What is Council doing to lighten our load on the environment and encourage sustainability? Learn about the projects Council is running to save energy, water and natural resources and reduce its waste.
Urban Heat Island Effect
The Urban Heat Island Effect (UHIE) describes the temperature difference between cities and their rural surrounds. Studies from around the world have shown that temperatures in highly urbanised areas are typically two degrees Celsius (0C) to 120C warmer than their rural surroundings. This is due to the increased presence of dense, dark and solid surfaces (e.g. roads, footpaths and roofs) that absorb heat over vegetation and canopy cover that act to shade and cool areas.
Council is collaborating with a number of stakeholders to better understand the UHIE and identify ways we can work together to mitigate and adapt to this challenge. These projects include:
1. Urban heat island mitigation decision-support tool
Campbelltown City is a participant in a multi-agency working party, facilitated by the Cooperative Research Centre for Low Carbon Living (CRCLCL), which will develop an urban heat island mitigation decision-support tool (the Tool). The Tool will compile evidence from a number of existing and emerging studies to inform policy and decision-making relating to potential building and urban interventions for cooling streetscapes, precincts and cities. This is the first study of its kind that will also quantify the impacts of urban heat on energy consumption and human health.
2. Installation of temperature gauges
Three temperature gauges have been placed across the Campbelltown LGA for a period of 12 months to capture temperature information. This information will be used to support the development of UHIE policies and future initiatives.
3. Temperature sensors
Council, in partnership with Western Sydney University (WSU), has placed approximately 110 temperature sensors across the Campbelltown Local Government Area. The sensors will collect temperature information at 10 minute intervals for a three month period. At the end of the three months, information collected will be analysed by WSU to generate:
- detailed day and night time temperature graphs for the entire LGA
- localised maps of temperature distribution across the LGA
- streaming video clips depicting daily evolution of temperature variationspecial attention to heat wave events and their impact.
Access to this information will help Council to identify intervention and policy opportunities for reducing urban heat.
The Sustainability Committee is the peak group responsible for supporting organisational sustainability. The Committee meets a minimum of four times a year to discuss and facilitate a diverse range of initiatives.
Since their establishment, the Sustainability Committee have achieved considerable sustainability milestones, including the:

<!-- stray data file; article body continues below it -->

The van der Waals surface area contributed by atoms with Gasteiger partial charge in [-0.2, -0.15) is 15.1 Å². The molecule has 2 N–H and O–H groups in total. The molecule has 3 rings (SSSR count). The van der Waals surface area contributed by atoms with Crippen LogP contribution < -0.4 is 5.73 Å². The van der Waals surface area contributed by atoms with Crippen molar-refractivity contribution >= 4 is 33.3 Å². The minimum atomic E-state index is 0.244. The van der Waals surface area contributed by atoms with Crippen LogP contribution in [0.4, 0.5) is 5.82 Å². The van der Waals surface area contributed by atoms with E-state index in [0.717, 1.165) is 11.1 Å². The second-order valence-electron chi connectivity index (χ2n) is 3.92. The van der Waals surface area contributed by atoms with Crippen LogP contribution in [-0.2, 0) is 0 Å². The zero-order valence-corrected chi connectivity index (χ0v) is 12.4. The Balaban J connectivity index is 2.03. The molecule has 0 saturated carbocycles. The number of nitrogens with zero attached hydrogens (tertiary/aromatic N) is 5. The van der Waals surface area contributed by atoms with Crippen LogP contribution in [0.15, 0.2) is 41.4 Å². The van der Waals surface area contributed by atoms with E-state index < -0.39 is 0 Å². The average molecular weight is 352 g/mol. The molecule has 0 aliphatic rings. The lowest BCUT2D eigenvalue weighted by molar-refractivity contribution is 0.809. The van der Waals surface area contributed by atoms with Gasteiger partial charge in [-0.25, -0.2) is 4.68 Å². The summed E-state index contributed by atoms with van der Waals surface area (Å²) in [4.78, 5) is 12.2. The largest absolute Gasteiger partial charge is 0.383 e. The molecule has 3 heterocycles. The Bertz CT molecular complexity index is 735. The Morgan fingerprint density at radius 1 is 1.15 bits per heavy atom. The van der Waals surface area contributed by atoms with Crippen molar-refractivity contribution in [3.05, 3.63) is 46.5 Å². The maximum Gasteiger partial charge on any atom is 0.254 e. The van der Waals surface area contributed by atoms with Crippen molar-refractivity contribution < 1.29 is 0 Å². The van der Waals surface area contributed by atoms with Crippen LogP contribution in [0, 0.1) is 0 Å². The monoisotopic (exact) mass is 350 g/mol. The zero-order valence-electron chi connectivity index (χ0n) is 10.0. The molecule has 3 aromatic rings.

- installation of a new energy efficient air conditioning system and building management system at the H.J Daley Library, which is recording an average annual saving of just over $52,000 and 494,000 kWh
- installation of solar pool heating systems on all of its leisure centres, which are recording a collective average annual saving of over $69,000 and 580,000 kWh
- installation of 770 solar panels on the Civic Centre and Arts Centre, which are recording a collective average annual saving of just under $38,000 and 282,000 kWh •installation of solar hot water systems on 30 community facilities and child care centres
- installation of an 85 kilo-watt (kW) solar system at Greg Percival Library and Community Centre with an anticipated saving of just under $18,000 per year and 113,000 kWh (install for this system will commence next week)
- commitment to the purchase of white A4 paper with an 80% or higher recycled content for general office use
In October 2015, Council endorsed its first Sustainability Strategy(8MB, PDF) dedicated to organisational improvement. The Strategy aspires to the following vision, “Working together to achieve smart practices for a positive legacy”. We invite you to check it out and become a sustainability ambassador.
Sustainability Accounting Tool
The vast array of services and facilities that we manage makes identifying our environmental impact a very important and necessary challenge. To ensure sustainability is embedded across Council, we use something called the ‘Sustainability Accounting Tool’ (SAT). The SAT captures consumption and cost information for six key sustainability areas - electricity, gas, water, paper, waste and vehicle fleet. It enables us to easily see resource consumption and develop initiatives to improve sustainability performance.
Following the endorsement of our Sustainable Event Management Policy in May 2011, we have implemented a number of sustainable practices at some of our larger events over the past couple of years:
- community tree planting days to help offset greenhouse gas emissions
- use of photovoltaic solar power systems to power stage and lighting equipment
- environmental engagement workshops
- use of recycled paper
- use of biodegradable packaging and utensils
- use of water refilling stations
- use of recycle bins.
In 2012, we developed an Energy Management Plan (EMP) which identified our top 10 energy consuming assets and provided a list of 43 energy savings measures for implementation. These measures range from implementing education programs to installation of photovoltaic and co-generation systems. These top ten facilities have since seen a 5% reduction in electricity usage when comparing the 2013/2014 financial year against the 2012/2013 financial year. That’s equivalent to taking 20 homes off the electricity grid for a year.